Tuesday, September 19, 2006

Soros: "Democrats should subpoena the president"

* tpmm:
""For Rep. Bob Ney (R-Ohio), his relationship with former lobbyist Jack Abramoff may have been what first brought him to the attention of federal prosecutors, but it was two gambling trips to London in 2003 that proved to be the most damaging to his legal case. . . ."
* tpmm:
"A source close to the investigation told TIME that scores of US prosecutors and FBI agents continue to examine the activities of other sitting members of Congress and prominent individuals who could face prosecution, though not necessarily before the November 7 election. The source confirmed previous public reports that particular scrutiny is being paid to Sen. Conrad Burns, a Montana Republican who faces a tough campaign for reelection."

* raw story:
"Billionaire speculator Soros says Democrats should subpoena the president"

1 comment:

starroute said...

Those Ney gambling trips to London were a wondrous thing -- especially coming, as they did, immediately before and after the invasion of Iraq -- and have never been adequately explained

For example, there's this:

Ney said on a travel disclosure form that the Feb. 20-23, 2003, trip to London was for "meetings regarding trade and international business matters."

Ney spokesman Brian Walsh told The Dispatch this year that Ney, who once taught English in Iran, is "very active in Middle East issues and certain countries in that region. (The trip) does have national security dimensions, and as much as (Ney) would like to, he will not say any more beyond that." . . .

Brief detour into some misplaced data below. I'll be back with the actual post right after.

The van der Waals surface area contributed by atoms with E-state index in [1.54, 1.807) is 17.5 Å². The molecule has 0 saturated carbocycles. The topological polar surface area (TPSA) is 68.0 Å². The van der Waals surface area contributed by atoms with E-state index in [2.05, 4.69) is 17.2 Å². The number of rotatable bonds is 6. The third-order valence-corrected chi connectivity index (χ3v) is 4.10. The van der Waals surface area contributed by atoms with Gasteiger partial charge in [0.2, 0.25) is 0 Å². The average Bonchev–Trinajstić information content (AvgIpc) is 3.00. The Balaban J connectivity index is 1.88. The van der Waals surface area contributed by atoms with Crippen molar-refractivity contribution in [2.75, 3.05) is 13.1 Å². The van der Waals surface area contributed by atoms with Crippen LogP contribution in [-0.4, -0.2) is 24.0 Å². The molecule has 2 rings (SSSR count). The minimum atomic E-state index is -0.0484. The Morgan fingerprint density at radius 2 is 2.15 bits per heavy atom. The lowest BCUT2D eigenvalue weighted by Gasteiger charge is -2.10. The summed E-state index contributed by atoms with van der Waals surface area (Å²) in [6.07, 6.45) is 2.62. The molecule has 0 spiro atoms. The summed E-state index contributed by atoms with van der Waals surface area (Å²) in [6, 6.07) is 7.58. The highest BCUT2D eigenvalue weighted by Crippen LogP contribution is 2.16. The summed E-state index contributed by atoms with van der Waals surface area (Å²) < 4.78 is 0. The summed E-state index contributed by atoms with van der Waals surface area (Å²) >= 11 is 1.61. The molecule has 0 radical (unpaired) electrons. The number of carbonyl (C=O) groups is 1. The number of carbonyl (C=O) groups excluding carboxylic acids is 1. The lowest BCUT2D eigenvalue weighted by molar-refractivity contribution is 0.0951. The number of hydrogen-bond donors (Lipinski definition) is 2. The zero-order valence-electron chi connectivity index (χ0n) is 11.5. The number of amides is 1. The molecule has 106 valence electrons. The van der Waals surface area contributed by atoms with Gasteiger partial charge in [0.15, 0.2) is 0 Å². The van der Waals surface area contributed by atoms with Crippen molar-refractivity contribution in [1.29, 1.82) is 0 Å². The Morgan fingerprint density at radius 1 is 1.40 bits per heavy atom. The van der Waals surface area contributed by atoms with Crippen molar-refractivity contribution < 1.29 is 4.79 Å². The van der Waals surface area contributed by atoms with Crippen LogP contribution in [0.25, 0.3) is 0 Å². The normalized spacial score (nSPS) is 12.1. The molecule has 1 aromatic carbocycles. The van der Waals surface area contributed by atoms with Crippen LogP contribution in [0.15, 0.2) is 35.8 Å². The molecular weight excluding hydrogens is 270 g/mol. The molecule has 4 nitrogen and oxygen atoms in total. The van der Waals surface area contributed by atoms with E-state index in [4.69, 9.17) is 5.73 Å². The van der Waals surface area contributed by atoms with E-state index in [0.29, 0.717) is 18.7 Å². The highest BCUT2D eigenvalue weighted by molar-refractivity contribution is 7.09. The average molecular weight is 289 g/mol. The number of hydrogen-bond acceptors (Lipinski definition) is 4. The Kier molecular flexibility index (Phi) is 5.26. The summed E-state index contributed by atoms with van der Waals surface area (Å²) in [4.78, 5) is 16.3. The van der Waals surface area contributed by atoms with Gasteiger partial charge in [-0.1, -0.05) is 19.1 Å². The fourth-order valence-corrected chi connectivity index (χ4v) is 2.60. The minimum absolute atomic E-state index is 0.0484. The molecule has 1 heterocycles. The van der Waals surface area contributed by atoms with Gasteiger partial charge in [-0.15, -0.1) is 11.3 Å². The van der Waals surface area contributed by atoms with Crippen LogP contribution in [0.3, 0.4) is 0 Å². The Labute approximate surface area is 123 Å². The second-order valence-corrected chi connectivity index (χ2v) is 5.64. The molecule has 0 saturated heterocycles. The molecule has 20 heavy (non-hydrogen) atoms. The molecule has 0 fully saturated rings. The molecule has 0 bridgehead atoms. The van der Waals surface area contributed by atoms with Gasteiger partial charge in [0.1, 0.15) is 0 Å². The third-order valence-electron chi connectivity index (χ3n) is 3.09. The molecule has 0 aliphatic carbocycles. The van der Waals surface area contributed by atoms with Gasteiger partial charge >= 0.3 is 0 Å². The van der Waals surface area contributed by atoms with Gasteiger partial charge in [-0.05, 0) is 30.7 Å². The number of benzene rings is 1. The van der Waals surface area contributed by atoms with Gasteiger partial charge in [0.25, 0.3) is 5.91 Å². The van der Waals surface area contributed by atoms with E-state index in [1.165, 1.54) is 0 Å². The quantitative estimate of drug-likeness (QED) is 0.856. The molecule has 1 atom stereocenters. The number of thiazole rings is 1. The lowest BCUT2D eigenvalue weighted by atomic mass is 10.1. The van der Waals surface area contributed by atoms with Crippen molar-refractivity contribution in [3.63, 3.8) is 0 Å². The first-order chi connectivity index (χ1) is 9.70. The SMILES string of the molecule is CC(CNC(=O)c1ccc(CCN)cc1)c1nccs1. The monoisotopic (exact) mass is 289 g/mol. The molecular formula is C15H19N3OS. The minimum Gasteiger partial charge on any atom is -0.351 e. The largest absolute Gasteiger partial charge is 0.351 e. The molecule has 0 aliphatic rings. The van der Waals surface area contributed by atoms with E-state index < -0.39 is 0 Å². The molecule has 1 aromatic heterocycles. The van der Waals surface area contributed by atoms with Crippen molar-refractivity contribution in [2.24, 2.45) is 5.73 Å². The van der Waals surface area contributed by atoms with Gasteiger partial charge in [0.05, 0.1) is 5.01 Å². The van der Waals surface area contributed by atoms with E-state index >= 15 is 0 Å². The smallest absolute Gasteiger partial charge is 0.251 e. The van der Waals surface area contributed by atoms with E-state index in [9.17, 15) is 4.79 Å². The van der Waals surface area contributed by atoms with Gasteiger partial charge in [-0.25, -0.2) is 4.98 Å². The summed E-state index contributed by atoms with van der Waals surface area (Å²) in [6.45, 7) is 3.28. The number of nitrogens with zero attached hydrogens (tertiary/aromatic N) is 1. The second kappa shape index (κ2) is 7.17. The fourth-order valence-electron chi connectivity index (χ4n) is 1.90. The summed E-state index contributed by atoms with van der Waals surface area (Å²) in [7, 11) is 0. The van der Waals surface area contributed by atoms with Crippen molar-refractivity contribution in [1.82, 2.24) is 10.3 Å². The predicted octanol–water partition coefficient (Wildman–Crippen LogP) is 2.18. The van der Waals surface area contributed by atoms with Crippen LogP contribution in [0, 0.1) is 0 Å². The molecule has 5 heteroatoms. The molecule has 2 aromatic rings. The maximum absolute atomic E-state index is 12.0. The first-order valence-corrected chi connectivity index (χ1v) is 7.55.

Ney had dinner during the trip at a posh London casino with FN Aviation Director Nigel Winfield, a convicted felon whose offenses have included tax evasion, and Fouad al-Zayat, a Syrian-born businessman known as a high-stakes casino gambler. Walsh has said Ney did not know about Winfield’s background.

Ney returned to the same casino on a personal trip later in 2003 and reported on his financial disclosure form that he won $34,000. Walsh has said Ney parlayed a $100 bet into the large winning on two hands of a three-card game of chance. Questions arose over the FN Aviation trip when NBC News in May reported Winfield’s background and disclosed Zayat’s involvement with the company.

And this:

According to a recent NBC News investigation, in February 2003, Ney took a three-day trip to London. As revealed in disclosure reports filed by Ney’s office, the trip reportedly cost $2,707 and was paid for by FN Aviation. (This may have been a violation of House rules, which requires that travel paid for by corporate interests cover only “necessary expenses” and that the trip be “in connection with official duties.”)